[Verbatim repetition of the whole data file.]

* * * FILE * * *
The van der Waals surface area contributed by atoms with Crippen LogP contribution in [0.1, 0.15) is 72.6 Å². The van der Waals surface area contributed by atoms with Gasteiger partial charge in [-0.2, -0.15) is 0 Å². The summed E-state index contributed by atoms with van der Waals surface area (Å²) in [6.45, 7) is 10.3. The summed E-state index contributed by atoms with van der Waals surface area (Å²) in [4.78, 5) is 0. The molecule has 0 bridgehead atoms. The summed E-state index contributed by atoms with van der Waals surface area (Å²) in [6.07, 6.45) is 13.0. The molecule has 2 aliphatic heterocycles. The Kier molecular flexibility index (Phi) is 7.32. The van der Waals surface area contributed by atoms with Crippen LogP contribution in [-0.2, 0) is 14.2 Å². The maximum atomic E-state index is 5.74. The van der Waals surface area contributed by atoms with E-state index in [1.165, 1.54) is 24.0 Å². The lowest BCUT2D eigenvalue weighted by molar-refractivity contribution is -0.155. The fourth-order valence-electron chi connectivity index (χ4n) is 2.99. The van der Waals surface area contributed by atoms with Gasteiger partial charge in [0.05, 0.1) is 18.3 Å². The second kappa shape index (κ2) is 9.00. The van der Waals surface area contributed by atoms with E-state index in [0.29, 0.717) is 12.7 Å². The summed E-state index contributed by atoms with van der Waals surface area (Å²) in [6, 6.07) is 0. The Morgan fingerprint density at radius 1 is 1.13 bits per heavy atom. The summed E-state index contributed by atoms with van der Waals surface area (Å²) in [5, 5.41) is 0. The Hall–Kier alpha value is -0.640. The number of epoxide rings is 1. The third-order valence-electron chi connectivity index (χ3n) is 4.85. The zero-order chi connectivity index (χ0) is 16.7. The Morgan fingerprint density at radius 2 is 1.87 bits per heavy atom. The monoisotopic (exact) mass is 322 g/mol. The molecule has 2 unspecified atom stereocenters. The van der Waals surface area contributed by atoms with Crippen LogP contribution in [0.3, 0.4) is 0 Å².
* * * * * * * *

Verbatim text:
The van der Waals surface area contributed by atoms with Crippen LogP contribution in [0.1, 0.15) is 72.6 Å². The van der Waals surface area contributed by atoms with Gasteiger partial charge in [-0.2, -0.15) is 0 Å². The summed E-state index contributed by atoms with van der Waals surface area (Å²) in [6.45, 7) is 10.3. The summed E-state index contributed by atoms with van der Waals surface area (Å²) in [4.78, 5) is 0. The molecule has 0 bridgehead atoms. The summed E-state index contributed by atoms with van der Waals surface area (Å²) in [6.07, 6.45) is 13.0. The molecule has 2 aliphatic heterocycles. The Kier molecular flexibility index (Phi) is 7.32. The van der Waals surface area contributed by atoms with Crippen LogP contribution in [-0.2, 0) is 14.2 Å². The maximum atomic E-state index is 5.74. The van der Waals surface area contributed by atoms with E-state index in [1.165, 1.54) is 24.0 Å². The lowest BCUT2D eigenvalue weighted by molar-refractivity contribution is -0.155. The fourth-order valence-electron chi connectivity index (χ4n) is 2.99. The van der Waals surface area contributed by atoms with Gasteiger partial charge in [0.05, 0.1) is 18.3 Å². The second kappa shape index (κ2) is 9.00. The van der Waals surface area contributed by atoms with E-state index in [0.29, 0.717) is 12.7 Å². The summed E-state index contributed by atoms with van der Waals surface area (Å²) in [6, 6.07) is 0. The Morgan fingerprint density at radius 1 is 1.13 bits per heavy atom. The summed E-state index contributed by atoms with van der Waals surface area (Å²) in [5, 5.41) is 0. The Hall–Kier alpha value is -0.640. The number of epoxide rings is 1. The third-order valence-electron chi connectivity index (χ3n) is 4.85. The zero-order chi connectivity index (χ0) is 16.7. The Morgan fingerprint density at radius 2 is 1.87 bits per heavy atom. The monoisotopic (exact) mass is 322 g/mol. The molecule has 2 unspecified atom stereocenters. The van der Waals surface area contributed by atoms with Crippen LogP contribution in [0.3, 0.4) is 0 Å².